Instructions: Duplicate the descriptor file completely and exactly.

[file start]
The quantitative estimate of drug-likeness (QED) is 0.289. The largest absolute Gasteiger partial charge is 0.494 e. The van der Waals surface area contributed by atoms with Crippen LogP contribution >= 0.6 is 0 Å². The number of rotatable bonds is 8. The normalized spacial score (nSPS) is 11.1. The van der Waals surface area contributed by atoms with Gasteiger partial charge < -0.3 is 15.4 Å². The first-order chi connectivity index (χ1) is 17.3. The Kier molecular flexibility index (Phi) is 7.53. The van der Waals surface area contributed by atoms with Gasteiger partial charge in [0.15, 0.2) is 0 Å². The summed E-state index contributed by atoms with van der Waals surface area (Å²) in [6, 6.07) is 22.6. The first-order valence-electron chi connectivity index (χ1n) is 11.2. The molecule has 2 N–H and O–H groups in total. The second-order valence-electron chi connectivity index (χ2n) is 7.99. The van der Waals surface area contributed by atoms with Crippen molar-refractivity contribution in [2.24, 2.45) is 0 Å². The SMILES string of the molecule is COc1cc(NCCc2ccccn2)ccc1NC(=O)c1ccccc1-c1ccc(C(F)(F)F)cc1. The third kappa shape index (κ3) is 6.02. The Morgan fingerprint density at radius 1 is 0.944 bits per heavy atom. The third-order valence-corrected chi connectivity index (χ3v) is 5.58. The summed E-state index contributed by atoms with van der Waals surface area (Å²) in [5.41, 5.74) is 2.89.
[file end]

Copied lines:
The quantitative estimate of drug-likeness (QED) is 0.289. The largest absolute Gasteiger partial charge is 0.494 e. The van der Waals surface area contributed by atoms with Crippen LogP contribution >= 0.6 is 0 Å². The number of rotatable bonds is 8. The normalized spacial score (nSPS) is 11.1. The van der Waals surface area contributed by atoms with Gasteiger partial charge < -0.3 is 15.4 Å². The first-order chi connectivity index (χ1) is 17.3. The Kier molecular flexibility index (Phi) is 7.53. The van der Waals surface area contributed by atoms with Gasteiger partial charge in [0.15, 0.2) is 0 Å². The summed E-state index contributed by atoms with van der Waals surface area (Å²) in [6, 6.07) is 22.6. The first-order valence-electron chi connectivity index (χ1n) is 11.2. The molecule has 2 N–H and O–H groups in total. The second-order valence-electron chi connectivity index (χ2n) is 7.99. The van der Waals surface area contributed by atoms with Crippen molar-refractivity contribution in [2.24, 2.45) is 0 Å². The SMILES string of the molecule is COc1cc(NCCc2ccccn2)ccc1NC(=O)c1ccccc1-c1ccc(C(F)(F)F)cc1. The third kappa shape index (κ3) is 6.02. The Morgan fingerprint density at radius 1 is 0.944 bits per heavy atom. The third-order valence-corrected chi connectivity index (χ3v) is 5.58. The summed E-state index contributed by atoms with van der Waals surface area (Å²) in [5.41, 5.74) is 2.89.